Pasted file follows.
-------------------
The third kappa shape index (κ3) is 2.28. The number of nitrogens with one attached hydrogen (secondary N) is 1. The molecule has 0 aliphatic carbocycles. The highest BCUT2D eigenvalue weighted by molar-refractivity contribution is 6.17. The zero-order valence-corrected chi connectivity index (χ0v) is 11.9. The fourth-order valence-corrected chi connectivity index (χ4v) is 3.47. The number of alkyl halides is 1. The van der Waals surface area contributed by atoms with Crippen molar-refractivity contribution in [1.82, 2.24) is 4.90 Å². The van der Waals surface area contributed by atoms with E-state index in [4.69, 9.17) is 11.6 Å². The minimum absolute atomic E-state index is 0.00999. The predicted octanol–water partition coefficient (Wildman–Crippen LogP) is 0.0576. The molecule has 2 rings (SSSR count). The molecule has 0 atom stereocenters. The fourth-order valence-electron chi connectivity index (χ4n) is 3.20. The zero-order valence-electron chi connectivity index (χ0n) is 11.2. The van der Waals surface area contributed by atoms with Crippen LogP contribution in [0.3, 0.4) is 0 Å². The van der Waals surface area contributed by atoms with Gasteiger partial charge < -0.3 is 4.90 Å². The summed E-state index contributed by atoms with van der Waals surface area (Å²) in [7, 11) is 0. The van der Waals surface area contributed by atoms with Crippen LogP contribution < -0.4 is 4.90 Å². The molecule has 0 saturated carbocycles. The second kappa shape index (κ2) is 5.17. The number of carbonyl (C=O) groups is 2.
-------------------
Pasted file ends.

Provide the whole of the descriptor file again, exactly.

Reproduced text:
The third kappa shape index (κ3) is 2.28. The number of nitrogens with one attached hydrogen (secondary N) is 1. The molecule has 0 aliphatic carbocycles. The highest BCUT2D eigenvalue weighted by molar-refractivity contribution is 6.17. The zero-order valence-corrected chi connectivity index (χ0v) is 11.9. The fourth-order valence-corrected chi connectivity index (χ4v) is 3.47. The number of alkyl halides is 1. The van der Waals surface area contributed by atoms with Crippen molar-refractivity contribution in [1.82, 2.24) is 4.90 Å². The van der Waals surface area contributed by atoms with E-state index in [4.69, 9.17) is 11.6 Å². The minimum absolute atomic E-state index is 0.00999. The predicted octanol–water partition coefficient (Wildman–Crippen LogP) is 0.0576. The molecule has 2 rings (SSSR count). The molecule has 0 atom stereocenters. The fourth-order valence-electron chi connectivity index (χ4n) is 3.20. The zero-order valence-electron chi connectivity index (χ0n) is 11.2. The van der Waals surface area contributed by atoms with Crippen LogP contribution in [0.3, 0.4) is 0 Å². The van der Waals surface area contributed by atoms with Gasteiger partial charge < -0.3 is 4.90 Å². The summed E-state index contributed by atoms with van der Waals surface area (Å²) in [7, 11) is 0. The van der Waals surface area contributed by atoms with Crippen LogP contribution < -0.4 is 4.90 Å². The molecule has 0 saturated carbocycles. The second kappa shape index (κ2) is 5.17. The number of carbonyl (C=O) groups is 2.